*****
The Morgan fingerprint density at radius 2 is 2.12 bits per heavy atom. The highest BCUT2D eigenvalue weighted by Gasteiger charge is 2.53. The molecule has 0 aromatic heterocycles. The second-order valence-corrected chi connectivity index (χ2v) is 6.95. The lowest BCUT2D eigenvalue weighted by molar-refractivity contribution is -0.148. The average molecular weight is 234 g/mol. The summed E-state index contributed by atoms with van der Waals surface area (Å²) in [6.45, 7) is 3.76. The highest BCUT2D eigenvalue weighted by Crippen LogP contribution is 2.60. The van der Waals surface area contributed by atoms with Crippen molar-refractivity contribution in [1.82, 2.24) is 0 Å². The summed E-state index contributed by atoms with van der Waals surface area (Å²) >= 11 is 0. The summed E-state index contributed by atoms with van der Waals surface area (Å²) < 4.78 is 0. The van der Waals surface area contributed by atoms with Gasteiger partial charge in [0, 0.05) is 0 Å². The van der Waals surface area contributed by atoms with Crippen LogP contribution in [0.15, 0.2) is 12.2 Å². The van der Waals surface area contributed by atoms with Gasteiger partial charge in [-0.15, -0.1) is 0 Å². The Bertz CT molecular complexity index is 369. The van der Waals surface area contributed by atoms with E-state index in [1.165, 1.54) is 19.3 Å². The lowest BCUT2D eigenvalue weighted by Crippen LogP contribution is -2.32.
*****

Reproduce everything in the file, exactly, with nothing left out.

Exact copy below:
The Morgan fingerprint density at radius 2 is 2.12 bits per heavy atom. The highest BCUT2D eigenvalue weighted by Gasteiger charge is 2.53. The molecule has 0 aromatic heterocycles. The second-order valence-corrected chi connectivity index (χ2v) is 6.95. The lowest BCUT2D eigenvalue weighted by molar-refractivity contribution is -0.148. The average molecular weight is 234 g/mol. The summed E-state index contributed by atoms with van der Waals surface area (Å²) in [6.45, 7) is 3.76. The highest BCUT2D eigenvalue weighted by Crippen LogP contribution is 2.60. The van der Waals surface area contributed by atoms with Crippen molar-refractivity contribution in [1.82, 2.24) is 0 Å². The summed E-state index contributed by atoms with van der Waals surface area (Å²) >= 11 is 0. The summed E-state index contributed by atoms with van der Waals surface area (Å²) < 4.78 is 0. The van der Waals surface area contributed by atoms with Gasteiger partial charge in [0, 0.05) is 0 Å². The van der Waals surface area contributed by atoms with Crippen LogP contribution in [0.15, 0.2) is 12.2 Å². The van der Waals surface area contributed by atoms with Gasteiger partial charge in [-0.15, -0.1) is 0 Å². The Bertz CT molecular complexity index is 369. The van der Waals surface area contributed by atoms with E-state index in [1.165, 1.54) is 19.3 Å². The lowest BCUT2D eigenvalue weighted by Crippen LogP contribution is -2.32.